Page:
Dec 8
20
16You have a creative eye--nice work identifying things in the clouds. We agree that considering the cost and difficulty of your project is important. Thinking about the budget as you test your prototypes may help you decide which solution is the most realistic. As far as the difficulty of enacting a solution, perhaps prototyping the process of installing/enacting your solution alongside prototyping the solution itself would help you understand how realistic the prototype is. Don't let these things limit your creativity too much, though--it's important to be open to all ideas and then figure out which ones will work best!
Jan 19
Dec 8
10
6We are guessing your submission might be an example of a poster or flyer to raise awareness about the importance of condom usage, but it's a little hard to tell without an explanation! Please submit more of your design concepts and an explanation of the one you submitted to earn 4 more points on this activity.
Dec 15
10
6We like that you're improving the previously used prototype, but make sure you consider what you've learned from your research that differs from the work done last year. How does that inform your improvements? What was missing that should be added? Also, you may want to create some other prototypes that test other things you have thought about from your research, like ways to minimize stigma or change behavior and educate students.
Dec 22
10
8Putting up your condom dispenser in different locations is a great way to test. We know one of the goals of your project was students' feeling comfortable taking the condoms--do you think there's a way to find out how people feel about the different locations? What kinds of locations do you plan on testing in? How long will you leave the dispenser in each place? We also noticed you said you would like more sex ed classes and awareness. Is this another prototype you plan on creating and testing? If so, we would love to hear more about it.
Jan 19
20
12Thanks for having us out, and for telling us about your work! It was great to hear about what you are working on and to talk through strategies for prototyping and testing. Share with us one thing you learned from working with the Compete 360 team to earn 8 more points for this activity.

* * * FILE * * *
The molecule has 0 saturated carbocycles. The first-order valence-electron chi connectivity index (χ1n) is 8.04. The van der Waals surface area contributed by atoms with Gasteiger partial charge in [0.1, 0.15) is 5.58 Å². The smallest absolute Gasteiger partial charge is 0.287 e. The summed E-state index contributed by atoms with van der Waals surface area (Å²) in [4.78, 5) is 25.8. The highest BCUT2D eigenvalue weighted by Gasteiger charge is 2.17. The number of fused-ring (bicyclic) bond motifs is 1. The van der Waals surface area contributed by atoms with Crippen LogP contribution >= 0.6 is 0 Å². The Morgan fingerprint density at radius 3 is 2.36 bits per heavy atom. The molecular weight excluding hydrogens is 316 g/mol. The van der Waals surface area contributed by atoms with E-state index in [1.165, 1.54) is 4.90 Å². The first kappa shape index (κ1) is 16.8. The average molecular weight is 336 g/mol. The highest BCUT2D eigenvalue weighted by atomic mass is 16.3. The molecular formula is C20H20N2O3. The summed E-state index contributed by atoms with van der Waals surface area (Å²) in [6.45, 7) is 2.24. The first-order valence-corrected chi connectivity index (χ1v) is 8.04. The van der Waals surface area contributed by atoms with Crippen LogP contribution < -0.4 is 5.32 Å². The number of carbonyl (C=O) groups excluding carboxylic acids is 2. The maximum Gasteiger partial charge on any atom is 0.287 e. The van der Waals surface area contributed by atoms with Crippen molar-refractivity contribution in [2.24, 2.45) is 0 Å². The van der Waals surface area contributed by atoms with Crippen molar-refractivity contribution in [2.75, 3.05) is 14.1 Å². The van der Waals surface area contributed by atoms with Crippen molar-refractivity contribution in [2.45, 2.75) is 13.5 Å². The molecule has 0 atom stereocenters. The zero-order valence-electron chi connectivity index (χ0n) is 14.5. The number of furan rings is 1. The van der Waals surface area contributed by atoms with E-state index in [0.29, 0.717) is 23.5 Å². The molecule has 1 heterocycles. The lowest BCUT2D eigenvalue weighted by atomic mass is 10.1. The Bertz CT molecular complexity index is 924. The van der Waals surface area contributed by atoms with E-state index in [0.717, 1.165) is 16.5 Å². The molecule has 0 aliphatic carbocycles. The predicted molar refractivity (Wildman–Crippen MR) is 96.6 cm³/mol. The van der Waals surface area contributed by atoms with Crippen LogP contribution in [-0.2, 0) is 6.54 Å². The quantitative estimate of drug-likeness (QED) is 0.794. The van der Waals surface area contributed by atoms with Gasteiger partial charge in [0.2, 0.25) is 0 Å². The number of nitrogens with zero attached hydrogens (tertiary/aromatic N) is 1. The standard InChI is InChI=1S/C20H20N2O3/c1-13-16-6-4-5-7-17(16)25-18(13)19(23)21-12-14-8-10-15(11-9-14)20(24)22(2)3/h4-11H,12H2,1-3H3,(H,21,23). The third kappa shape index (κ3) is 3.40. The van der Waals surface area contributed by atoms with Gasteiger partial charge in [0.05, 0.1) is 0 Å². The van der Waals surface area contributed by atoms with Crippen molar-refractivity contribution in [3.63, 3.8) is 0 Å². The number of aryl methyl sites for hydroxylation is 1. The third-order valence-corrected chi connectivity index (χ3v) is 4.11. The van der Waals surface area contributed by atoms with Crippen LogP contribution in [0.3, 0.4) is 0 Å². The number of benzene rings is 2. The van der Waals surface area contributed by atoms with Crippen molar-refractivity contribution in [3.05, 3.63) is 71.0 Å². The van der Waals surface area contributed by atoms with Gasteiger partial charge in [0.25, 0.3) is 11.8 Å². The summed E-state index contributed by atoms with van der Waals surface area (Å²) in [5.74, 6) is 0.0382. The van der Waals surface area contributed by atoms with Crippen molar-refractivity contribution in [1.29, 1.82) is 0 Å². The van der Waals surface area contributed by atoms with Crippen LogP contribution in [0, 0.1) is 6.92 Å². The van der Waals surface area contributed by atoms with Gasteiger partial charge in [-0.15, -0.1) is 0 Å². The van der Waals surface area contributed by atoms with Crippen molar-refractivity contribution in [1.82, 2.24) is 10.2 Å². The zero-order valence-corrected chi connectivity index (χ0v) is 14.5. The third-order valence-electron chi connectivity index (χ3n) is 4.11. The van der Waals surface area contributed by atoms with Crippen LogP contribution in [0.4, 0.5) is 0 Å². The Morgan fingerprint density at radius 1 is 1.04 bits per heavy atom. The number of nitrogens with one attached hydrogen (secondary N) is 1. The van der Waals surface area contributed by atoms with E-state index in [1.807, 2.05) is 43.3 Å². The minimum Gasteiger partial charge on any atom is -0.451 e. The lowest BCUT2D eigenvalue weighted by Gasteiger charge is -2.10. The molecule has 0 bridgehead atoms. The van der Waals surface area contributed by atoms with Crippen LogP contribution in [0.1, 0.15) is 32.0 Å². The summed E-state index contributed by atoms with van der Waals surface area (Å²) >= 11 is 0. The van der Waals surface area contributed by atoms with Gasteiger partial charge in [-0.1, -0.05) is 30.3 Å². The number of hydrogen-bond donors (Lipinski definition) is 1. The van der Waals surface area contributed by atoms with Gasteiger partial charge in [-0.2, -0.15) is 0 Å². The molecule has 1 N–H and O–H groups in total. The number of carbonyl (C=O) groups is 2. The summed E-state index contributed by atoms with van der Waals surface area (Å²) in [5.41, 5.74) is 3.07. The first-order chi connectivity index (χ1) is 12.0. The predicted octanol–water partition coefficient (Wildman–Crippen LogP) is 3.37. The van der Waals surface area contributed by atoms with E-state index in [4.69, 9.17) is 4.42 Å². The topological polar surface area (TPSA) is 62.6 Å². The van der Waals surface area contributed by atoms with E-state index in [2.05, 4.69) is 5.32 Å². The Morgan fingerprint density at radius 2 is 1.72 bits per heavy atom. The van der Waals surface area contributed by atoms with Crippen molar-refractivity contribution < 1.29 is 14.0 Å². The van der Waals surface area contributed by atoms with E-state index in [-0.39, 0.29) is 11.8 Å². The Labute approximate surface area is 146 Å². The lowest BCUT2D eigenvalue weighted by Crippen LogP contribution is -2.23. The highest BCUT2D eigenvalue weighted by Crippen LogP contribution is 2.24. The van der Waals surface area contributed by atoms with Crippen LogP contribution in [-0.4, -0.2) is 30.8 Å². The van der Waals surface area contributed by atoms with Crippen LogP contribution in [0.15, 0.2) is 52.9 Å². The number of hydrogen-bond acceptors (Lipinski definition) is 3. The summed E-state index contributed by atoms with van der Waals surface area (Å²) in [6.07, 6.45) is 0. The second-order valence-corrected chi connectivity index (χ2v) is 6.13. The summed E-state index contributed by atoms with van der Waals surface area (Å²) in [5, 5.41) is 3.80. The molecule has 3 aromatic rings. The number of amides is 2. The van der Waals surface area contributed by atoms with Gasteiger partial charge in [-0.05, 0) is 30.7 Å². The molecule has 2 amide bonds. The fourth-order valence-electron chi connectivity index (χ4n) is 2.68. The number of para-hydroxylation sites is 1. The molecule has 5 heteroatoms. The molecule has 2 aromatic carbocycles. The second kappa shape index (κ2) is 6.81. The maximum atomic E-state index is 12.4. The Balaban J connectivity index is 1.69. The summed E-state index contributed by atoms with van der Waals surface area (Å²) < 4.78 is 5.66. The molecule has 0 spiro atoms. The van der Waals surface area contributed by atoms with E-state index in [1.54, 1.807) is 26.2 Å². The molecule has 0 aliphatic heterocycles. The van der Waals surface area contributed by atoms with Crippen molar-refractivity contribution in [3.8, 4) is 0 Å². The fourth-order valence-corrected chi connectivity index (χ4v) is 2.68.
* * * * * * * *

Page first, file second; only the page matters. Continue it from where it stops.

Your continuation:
Jan 26
Jan 5
10
8Thank you for encouraging one of our middle school design teams and taking a look at the work they're doing. We're sure they appreciate your note!
Jan 12
10
Jan 19
10
8Is this what you plan to use to dispense the condoms? How do you get a condom from the machine? What parts of your problem does this dispenser help to solve? Have you tested using the gumball machine as a dispenser in your school? If so, how? Tell us more about this prototype, why it was the winner, and how you refined it to receive 4 additional points for this activity. UPDATED COMMENT- Thank you for telling us more about the gumball machine and how it works. When you tested, how many condoms were dispensed? Did you run into any issues or receive any helpful feedback from your users? Did this help you refine your system?
Jan 26
20
16Thank you for taking the time to review another design teams' work! Do you have any specific suggestions for what sort of information the Engineering Tigers could add?
Feb 3
Jan 26
10
8Thanks for submitting your budget, essay and implementation plan. Let us know if you need any help this week, and we'll see you at the ballpark on February 8th!
Feb 5
10
10Thank you for turning in your slides. We're excited to see you and hear about the work you did at the Ballpark on Monday!
Feb 5
20

Badges

Start Up- Zeroll Badge

Congratulations!  You're starting to see things with a designer's eye.  Great design comes from moments of discovery such as noticing a problem or an opportunity.  Sherman Kelly did just that in 1933 when he noticed a young ice cream server who had blisters on her hands from dishing out hard ice cream.  Kelly designed a new scoop made of cast aluminum that had fluid in the handle to transfer heat from a person's hand. This feature lightly softened the ice cream, making it easier to scoop.  In addition, the scoop efficiently rolled the ice cream into balls and did not have breakable parts.  The Zeroll scoop is one of the best in the business.  You can even find one on display in New York’s Museum of Modern Art!